They are less likely to dread waking up and can make the most of being up and awake.

Embed something fun into your routine and watch how quickly you become an effective early bird.

5. They get their face in the sun (or a SAD lamp).

Getting up early can be difficult for a lot of reasons.

And before you let someone call you lazy, some of those reasons do boil down to science.

We function best when we get a hit of sunlight (and vitamin D) as soon as possible after we wake up.

Don’t worry, you don’t need to run to the window within seconds of waking, but it’s a good idea to incorporate a healthy boost of sunshine on your face pretty soon after rising.

Being in the daylight and getting a burst of vitamin D helps our bodies (and minds) regulate and adjust to being awake.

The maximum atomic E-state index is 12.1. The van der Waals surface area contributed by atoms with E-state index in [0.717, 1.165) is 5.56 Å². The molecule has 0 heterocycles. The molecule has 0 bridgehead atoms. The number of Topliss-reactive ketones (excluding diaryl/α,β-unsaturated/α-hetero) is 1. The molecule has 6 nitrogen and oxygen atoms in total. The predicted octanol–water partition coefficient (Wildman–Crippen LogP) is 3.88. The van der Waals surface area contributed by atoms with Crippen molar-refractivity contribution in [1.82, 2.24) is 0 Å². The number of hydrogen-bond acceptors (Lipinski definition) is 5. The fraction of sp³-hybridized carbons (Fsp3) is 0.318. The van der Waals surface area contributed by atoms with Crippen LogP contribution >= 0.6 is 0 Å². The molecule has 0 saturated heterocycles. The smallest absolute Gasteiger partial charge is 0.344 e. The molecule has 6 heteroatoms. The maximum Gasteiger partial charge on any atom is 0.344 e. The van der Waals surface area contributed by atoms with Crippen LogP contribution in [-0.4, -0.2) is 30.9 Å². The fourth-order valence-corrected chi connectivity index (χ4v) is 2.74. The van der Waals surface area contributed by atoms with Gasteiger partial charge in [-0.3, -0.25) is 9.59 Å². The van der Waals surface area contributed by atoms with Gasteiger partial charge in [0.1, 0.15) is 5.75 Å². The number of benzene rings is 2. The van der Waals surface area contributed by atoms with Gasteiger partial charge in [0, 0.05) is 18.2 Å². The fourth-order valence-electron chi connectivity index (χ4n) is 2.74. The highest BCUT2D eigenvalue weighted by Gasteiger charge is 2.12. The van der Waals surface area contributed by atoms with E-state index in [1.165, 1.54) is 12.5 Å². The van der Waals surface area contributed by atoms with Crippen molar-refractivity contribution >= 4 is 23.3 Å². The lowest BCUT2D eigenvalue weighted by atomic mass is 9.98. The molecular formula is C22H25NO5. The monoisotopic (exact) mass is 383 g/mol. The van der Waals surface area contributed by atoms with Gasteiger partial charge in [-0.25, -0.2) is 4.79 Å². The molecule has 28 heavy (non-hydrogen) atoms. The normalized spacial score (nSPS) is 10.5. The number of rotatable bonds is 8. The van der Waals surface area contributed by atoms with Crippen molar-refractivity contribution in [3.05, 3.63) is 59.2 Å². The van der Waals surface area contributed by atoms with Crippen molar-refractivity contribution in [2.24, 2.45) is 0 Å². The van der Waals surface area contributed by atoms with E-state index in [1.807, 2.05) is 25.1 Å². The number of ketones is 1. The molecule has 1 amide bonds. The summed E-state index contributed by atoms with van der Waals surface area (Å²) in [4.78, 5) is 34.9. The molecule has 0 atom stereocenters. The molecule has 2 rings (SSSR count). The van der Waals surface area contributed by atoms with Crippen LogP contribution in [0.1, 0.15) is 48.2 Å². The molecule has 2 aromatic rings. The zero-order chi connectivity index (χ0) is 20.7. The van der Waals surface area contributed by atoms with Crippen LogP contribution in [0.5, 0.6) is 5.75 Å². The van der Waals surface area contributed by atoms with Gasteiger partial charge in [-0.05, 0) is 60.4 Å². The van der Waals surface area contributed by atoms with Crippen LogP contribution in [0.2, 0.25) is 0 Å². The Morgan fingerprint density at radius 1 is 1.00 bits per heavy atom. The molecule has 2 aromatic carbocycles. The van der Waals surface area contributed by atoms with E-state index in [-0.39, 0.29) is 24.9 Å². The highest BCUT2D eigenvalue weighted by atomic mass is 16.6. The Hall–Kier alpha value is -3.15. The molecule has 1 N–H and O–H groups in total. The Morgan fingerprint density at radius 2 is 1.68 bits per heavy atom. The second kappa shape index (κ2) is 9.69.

The benefits of getting sun on our faces are linked to our circadian rhythm.

This vitamin D boost essentially acts as an extra signal to our body, letting it know that we’re awake and it’s time to be active, energized, and mentally switched on.

Of course, this is challenging during the winter months when the sun just no longer seems to exist full stop, let alone in the mornings. That’s why some people find SAD lamps beneficial.  

For those living in countries with limited daylight hours each day, who work night shifts, or who have vitamin D deficiencies, SAD lamps can be an alternative to natural sunlight.

SAD lamps aim to replicate sunshine and give us a vitamin D boost. Vitamin D is essential to our well-being, as it has a huge impact on our mood and mental health.